The last week has gone in some kind of daze with the kids home all the time because of an Autumn break. (Autumn never actually got here by the way). Then it was time for the 13 year old to leave on her annual camping trip to the foothills of the Himalayas, so we spent 2 days shopping for unnecessary items of little or no consequence. I shall attempt to share some pictures with you when she gets back if they are scenic and ‘shareable’. Teen pictures have a different flavour altogether, or so I have learnt, with weird angles and are very people centric!!
Also got truly bitten by many ‘blocks’ – baking block, writers block, bloggers block…and twitter block over the past few days. My good friend Peter @ Kalofogas managed to tempt me ‘out of the gutter’ on hump day and sorta dragged me back on my feet. Ilva and I discovered we were on the same boat…you know what we mean. Last night I was in the dumps, and so was she. She suggested on twitter that we get back some kind of mac thingy going again to boost our flailing spirits to get our happy mojo back! Good idea…In the midst of this involved discussion, just as I thought I had peace at home, the boy began whining with unbearable growing pains again. I hurriedly abandoned the computer & rushed to his rescue…which might explain the first few comments on my ‘wordless Wednesday’ post. (Thank you Manggy for always hitting the nail on the head…ouch). Yes, I stand guilty of pressing the wrong button, and publishing the post sans ‘words’. Left some candy out on my blog at night for my friends (‘they’ know what I’m talking about), almost kicked myself this morning. Was suitably embarrassed! But oh well, it gave me something to write about huh? Wednesday has gained new significance and a sense of identity since yesterday. Coincidentally, I pressed the button on Wordless Wednesday with a wordless post! Hmmm…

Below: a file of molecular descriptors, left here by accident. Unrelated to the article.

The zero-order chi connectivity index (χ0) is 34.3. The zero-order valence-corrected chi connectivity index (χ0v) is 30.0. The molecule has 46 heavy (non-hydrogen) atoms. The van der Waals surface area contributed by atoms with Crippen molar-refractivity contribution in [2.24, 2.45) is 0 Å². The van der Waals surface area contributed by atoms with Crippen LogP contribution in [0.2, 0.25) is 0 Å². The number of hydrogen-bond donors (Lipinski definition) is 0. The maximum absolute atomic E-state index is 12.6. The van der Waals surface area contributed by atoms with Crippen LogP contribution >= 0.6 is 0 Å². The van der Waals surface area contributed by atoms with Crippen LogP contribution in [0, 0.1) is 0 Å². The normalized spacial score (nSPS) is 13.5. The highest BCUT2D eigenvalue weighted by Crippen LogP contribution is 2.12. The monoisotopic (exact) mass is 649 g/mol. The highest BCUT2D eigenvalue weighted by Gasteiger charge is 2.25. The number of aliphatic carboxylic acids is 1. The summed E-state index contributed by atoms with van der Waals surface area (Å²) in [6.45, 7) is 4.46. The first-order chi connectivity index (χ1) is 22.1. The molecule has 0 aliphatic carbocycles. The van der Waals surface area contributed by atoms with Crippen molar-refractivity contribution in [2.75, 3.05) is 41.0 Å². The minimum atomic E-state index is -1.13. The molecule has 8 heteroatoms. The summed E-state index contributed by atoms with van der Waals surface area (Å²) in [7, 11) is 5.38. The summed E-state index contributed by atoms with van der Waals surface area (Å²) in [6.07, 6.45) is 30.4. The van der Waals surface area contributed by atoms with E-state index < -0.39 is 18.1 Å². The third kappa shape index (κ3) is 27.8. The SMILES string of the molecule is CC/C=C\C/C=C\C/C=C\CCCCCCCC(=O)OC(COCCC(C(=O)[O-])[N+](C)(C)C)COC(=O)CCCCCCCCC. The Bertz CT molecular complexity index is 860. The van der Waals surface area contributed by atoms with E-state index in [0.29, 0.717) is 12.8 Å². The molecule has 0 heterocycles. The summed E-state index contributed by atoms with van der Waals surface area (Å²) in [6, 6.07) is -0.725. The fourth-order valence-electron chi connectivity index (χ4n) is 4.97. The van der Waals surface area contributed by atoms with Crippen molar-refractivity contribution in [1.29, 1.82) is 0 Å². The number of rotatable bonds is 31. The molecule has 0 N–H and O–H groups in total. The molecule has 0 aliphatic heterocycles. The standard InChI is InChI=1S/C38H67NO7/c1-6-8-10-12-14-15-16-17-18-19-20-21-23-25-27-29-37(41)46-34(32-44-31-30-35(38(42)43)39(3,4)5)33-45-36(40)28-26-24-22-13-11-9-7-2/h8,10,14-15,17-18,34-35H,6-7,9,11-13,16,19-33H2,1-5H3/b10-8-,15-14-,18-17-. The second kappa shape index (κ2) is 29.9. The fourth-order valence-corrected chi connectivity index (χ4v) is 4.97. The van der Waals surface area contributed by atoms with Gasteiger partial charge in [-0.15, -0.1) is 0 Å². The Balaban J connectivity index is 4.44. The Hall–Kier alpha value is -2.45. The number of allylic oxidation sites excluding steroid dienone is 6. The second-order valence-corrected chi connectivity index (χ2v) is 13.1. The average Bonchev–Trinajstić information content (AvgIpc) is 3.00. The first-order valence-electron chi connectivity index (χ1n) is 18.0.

• Hump day makes more sense…a reference to making it through to the middle of the work week as getting “over the hump.” on Wednesday.
  • In the folk rhyme, “Wednesday’s child is full of woe”.
  • In Richard Brautigan’s In Watermelon Sugar Wednesday is the day when the sun shines grey.
  • In the 1945 John Steinbeck novel Sweet Thursday, the titular day is preceded by “Lousy Wednesday“.